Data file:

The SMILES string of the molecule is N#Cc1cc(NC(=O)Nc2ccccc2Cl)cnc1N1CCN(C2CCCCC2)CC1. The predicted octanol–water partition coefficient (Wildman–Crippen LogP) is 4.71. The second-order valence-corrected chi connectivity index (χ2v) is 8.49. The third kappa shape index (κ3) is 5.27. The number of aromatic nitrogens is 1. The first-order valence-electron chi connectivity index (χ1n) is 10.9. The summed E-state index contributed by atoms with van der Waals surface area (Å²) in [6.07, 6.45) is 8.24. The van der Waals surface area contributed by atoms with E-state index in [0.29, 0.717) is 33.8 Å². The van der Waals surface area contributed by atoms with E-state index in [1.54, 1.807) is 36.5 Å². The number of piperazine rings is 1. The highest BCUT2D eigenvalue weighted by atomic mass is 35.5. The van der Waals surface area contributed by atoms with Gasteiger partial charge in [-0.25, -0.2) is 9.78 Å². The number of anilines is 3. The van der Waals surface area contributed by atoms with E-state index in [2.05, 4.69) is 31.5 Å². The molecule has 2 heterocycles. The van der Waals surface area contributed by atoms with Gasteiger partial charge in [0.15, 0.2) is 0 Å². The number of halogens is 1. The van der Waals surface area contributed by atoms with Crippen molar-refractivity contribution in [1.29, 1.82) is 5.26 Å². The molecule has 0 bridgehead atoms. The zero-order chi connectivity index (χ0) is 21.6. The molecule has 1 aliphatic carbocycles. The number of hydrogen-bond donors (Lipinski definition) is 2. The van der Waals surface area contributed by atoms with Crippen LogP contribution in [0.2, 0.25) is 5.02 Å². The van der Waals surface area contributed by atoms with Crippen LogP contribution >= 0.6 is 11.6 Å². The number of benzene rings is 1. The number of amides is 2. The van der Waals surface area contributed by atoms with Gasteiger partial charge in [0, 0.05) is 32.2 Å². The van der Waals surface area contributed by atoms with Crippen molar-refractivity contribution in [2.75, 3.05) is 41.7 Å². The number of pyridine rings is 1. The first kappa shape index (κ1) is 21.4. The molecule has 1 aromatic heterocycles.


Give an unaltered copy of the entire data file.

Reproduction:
The SMILES string of the molecule is N#Cc1cc(NC(=O)Nc2ccccc2Cl)cnc1N1CCN(C2CCCCC2)CC1. The predicted octanol–water partition coefficient (Wildman–Crippen LogP) is 4.71. The second-order valence-corrected chi connectivity index (χ2v) is 8.49. The third kappa shape index (κ3) is 5.27. The number of aromatic nitrogens is 1. The first-order valence-electron chi connectivity index (χ1n) is 10.9. The summed E-state index contributed by atoms with van der Waals surface area (Å²) in [6.07, 6.45) is 8.24. The van der Waals surface area contributed by atoms with E-state index in [0.29, 0.717) is 33.8 Å². The van der Waals surface area contributed by atoms with E-state index in [1.54, 1.807) is 36.5 Å². The number of piperazine rings is 1. The highest BCUT2D eigenvalue weighted by atomic mass is 35.5. The van der Waals surface area contributed by atoms with Gasteiger partial charge in [-0.25, -0.2) is 9.78 Å². The number of anilines is 3. The van der Waals surface area contributed by atoms with E-state index in [2.05, 4.69) is 31.5 Å². The molecule has 2 heterocycles. The van der Waals surface area contributed by atoms with Gasteiger partial charge in [0.15, 0.2) is 0 Å². The number of halogens is 1. The van der Waals surface area contributed by atoms with Crippen molar-refractivity contribution in [1.29, 1.82) is 5.26 Å². The molecule has 0 bridgehead atoms. The zero-order chi connectivity index (χ0) is 21.6. The molecule has 1 aliphatic carbocycles. The number of hydrogen-bond donors (Lipinski definition) is 2. The van der Waals surface area contributed by atoms with Crippen LogP contribution in [0.2, 0.25) is 5.02 Å². The van der Waals surface area contributed by atoms with Crippen LogP contribution >= 0.6 is 11.6 Å². The number of benzene rings is 1. The number of amides is 2. The van der Waals surface area contributed by atoms with Gasteiger partial charge in [0, 0.05) is 32.2 Å². The van der Waals surface area contributed by atoms with Crippen molar-refractivity contribution in [2.75, 3.05) is 41.7 Å². The number of pyridine rings is 1. The first kappa shape index (κ1) is 21.4. The molecule has 1 aromatic heterocycles.